On her speech evaluation, the speech therapist at the school said she demonstrated receptive and expressive language abilities at and well above age-expectations but didn’t carry that over into her conversational speech. She also doesn’t share her needs, wants, ideas, and /or opinions with peers/adults without encouragement. She has made a lot of progress, but the speech therapist she’s been seeing since her 3rd birthday said her speech pattern “continues to be somewhat choppy, suggesting limited control of breath support for speech.”

For her actual evaluation results, she scored in the second percentile for gross motor skills over all. For stationary, she was equivalent to a 46 month old(so just under 4 years). For locomotion it was 25 months(which the physical therapist says she has “hypermobility of the lower extremity joints with decreased balance, coordination, strength and delay with her gross motor skills”). And on object manipulation she scored at an equivalency to 27 months. For her fine motor skills, she is equivalent to 49 months on grasping and 59 months for visual motor integration. According to the occupational therapist, she is now using the tripod grasp on her crayon about 75% of the time, but isn’t transferring that to a pencil. And she has been consistently independent with her scissor grasp and bale to cut out all the preschool shapes while staying withing 1/8 of an inch of the lines. These are great gains for her.

On a early academic and language skills survey given to her by the school psychologist, she scored 105 in vocabulary, 77 is expressive skills, 123 in receptive skills and 124 in numbers, letters, and words. On the CIRCLES assessment(evaluates knowledge of letters, vocabulary, rhyming, etc) given in the middle of the year, she scored satisfactory in rhyming 2, alliteration, words in a sentence, syllabication, and onset rime. She scored as emerging in listening and rhyming 1.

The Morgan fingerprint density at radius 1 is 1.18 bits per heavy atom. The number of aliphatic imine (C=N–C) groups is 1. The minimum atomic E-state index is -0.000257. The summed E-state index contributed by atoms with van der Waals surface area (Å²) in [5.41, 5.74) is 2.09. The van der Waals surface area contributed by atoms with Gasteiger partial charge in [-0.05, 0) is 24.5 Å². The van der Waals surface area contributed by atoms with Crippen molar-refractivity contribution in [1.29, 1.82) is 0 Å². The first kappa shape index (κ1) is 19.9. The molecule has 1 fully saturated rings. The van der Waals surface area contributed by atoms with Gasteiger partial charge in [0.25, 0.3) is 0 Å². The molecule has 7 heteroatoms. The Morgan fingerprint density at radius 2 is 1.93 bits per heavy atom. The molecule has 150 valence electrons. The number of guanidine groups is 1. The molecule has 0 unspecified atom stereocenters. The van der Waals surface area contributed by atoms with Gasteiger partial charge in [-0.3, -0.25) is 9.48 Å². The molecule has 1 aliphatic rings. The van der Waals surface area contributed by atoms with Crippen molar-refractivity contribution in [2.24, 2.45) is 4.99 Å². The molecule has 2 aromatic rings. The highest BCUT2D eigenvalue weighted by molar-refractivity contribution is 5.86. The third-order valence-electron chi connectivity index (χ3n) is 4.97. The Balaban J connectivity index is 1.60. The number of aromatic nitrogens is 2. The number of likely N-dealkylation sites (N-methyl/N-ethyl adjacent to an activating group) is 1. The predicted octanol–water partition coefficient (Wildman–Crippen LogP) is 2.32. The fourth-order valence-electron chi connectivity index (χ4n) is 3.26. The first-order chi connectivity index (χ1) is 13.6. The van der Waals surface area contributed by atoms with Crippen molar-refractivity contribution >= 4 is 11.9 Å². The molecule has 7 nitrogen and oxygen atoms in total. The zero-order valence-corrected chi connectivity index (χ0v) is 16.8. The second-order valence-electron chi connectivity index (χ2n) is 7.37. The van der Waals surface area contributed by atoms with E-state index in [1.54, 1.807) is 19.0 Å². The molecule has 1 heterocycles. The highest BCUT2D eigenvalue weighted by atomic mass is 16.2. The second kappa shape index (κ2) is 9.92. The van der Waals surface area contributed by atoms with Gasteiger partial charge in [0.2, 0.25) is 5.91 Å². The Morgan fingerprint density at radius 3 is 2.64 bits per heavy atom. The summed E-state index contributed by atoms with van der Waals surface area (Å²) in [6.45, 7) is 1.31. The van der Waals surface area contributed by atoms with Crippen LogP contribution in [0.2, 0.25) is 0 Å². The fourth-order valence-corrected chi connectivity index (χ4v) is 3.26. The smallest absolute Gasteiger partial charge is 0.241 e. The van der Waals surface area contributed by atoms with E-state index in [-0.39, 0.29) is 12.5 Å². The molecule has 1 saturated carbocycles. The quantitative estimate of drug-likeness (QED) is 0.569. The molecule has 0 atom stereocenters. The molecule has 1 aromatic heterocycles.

For next year, the therapists set up new goals since she has pretty much met the ones they had set for this year. For her gross motor skills, the physical therapist wants her to improve ability for jumping forward 24 inches, balance on one foot for 8 seconds, and participate in gross motor activities within the class. As well as catch an 8 inch ball 4/5 times when thrown from a 5 foot distance and kick a rolling ball a 7 foot distance. Right now she is able to jump forward 8 inches with a two foot take off and landing. She can jump 15 inches with a slight lead with one foot. She can jump down from a 7 inch height but is unable to jump a 2 inch hurdle. She can catch the ball 2/5 times by trapping it against her body and can throw it a 5 foot distance. She can throw a tennis ball overhand 3 feet and attempts to throw it underhand by using two hands. She’s been able to kick a stationary ball with the right foot 10 feet but has more difficulty kicking a rolling ball.

Her fine motor goals for next year are to: hold her crayon with a tripod grasp 100% of the time, hold her scissors correctly 100% of the time and cut out shapes independently,  copy the letters(upper and lower case) with 75% accuracy, and color within the lines 90% of the time.As I said, she’s already holding the crayon the right way 75% of the time. And the OT did give me some fun activities we can do over the summer with her that will help strengthen her fine motor skills.

For her speech goals, there’s really just one. She wants her to “demonstrate ability to use developmentally appropriate final consonants in words in sentences when answering teacher questions after class story or during class discussion.” Right now she is speaking with grammatically appropriate sentence of 4-11 words in length. She continues to be very quiet with a choppy speech pattern. She has shown improved articulation though. She can ask and answer a variety of questions, recite songs/rhymes with the class group, and use language for a variety of purposes.

Like I said, she has made great improvements in just the last year. And especially since we got her into the early intervention program just after she turned 2(when she said maybe half a dozen words and barely communicated at all). There were some people that questioned my decision to do that, thinking she would just do it on her own. But, I think it’s the best decision we ever made. And her therapists are convinced by this time next year, she won’t qualify for services any more(and wouldn’t need them anyway). Which would be a great thing!